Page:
U.S. Sen. Ron Wyden paid tribute to two Oregon survivors of the Holocaust, when 6 million Jews were systematically killed by Nazi Germany during World War II.
Although Wyden's own parents fled Nazi Germany as youths, Wyden has noted that other relatives of his died in the Holocaust.
The Oregon Democrat opened a town hall meeting last week (Aug. 9) at Hazelbrook Middle School in Tualatin by presenting Les and Eva Aigner with a U.S. flag flown over the Capitol in Washington, D.C., and a framed reprint of a Congressional Record statement of their story.
"They not only survived but persevered," he said. "They rebuilt their lives in Portland… They use their survival story to teach all Oregonians about stereotypes and prejudices."
Three months ago, Wyden gave similar recognition at a town hall meeting to Alter Wiener, 90, of Hillsboro.
The Aigners, who live in Portland, are among 100 Holocaust survivors living in Oregon. Les Aigner is 88, and Eva turns 80 this year.
"We are thankful to know that the discrimination and incarceration we suffered then due to religious bias will forever be a reminder that hate and discrimination destroy innocent life," Eva Aigner said after Wyden recognized them.
Les Aigner experienced what Wyden called "unimaginable horrors" while a teenager at the Auschwitz and Dachau concentration camps. Auschwitz is in present-day Poland; Dachau near Munich, Germany, and Aigner was barely 75 pounds when U.S. troops arrived at Dachau on April 29, 1945.
Eva Spiegel was just age 7 when she and a 15-year-old sister were among those rounded up on a cold night in December 1944 on the banks of the Danube River in Budapest, Hungary. Their mother, who had escaped a train bound for a concentration camp, rescued them from a mass shooting. Soviet troops took over the city in February 1945.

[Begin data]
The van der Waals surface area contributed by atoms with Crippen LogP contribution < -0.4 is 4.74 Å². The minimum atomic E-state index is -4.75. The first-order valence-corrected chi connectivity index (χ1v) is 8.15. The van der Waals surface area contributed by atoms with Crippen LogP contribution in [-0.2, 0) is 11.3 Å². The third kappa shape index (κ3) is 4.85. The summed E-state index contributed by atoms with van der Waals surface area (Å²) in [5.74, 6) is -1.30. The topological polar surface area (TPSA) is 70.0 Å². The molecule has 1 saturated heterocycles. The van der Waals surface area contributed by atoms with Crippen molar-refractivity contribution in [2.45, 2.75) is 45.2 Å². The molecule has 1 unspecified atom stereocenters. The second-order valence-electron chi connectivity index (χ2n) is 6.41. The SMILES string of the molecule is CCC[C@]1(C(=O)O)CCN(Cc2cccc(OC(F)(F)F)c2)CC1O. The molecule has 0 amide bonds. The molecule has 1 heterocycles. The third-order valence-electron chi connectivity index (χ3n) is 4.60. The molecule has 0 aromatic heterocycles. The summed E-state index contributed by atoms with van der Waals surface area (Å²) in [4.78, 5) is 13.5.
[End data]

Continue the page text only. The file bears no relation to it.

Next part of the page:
Les and Eva met in Budapest, married, and eventually made their way to the United States after the failed 1956 Hungarian uprising that was crushed by Soviet troops.
They settled in Portland with his father and stepmother, who also came over.
"Les and I never talked publicly about our experiences for many years," Eva said, not even with their two children. "We wanted to be a normal family."
When his son invited him to a class at Wilson High School in Portland to talk about his experiences, Eva Aigner said, the memories were so disturbing "it was very difficult for him to finish."
But with the advent of Holocaust deniers in the 1980s, she said, "We had to speak out against hate, to make sure the deniers cannot say such things never happened and that such atrocities never happen to human beings ever again."
Their stories are at the Oregon Holocaust Resource Center.
The Aigners have four grandsons and are awaiting their first grandchild.
Wyden's presentation occurred days before white nationalist rallies in Charlottesville, Va., ended with the death of a woman and injuries to at least 19 others who were counterprotesting.
His father, Peter Wyden, fled Nazi Germany and came to the United States in 1937 at the age of 14. His mother, Edith Rosenow, also fled in 1936.
They met in New York in 1944 — both joined the Army — married in 1947 and divorced in 1959.
Years later, after a career as a journalist and author, Peter Wyden wrote about a classmate at the Goldschmidt School in Berlin who informed on Jews. His 1993 book was "Stella: One Woman's True Tale of Evil, Betrayal and Survival in Hitler's Germany."
Peter Wyden died in 1998 at the age of 74. Edith died in 2011 at the age of 91.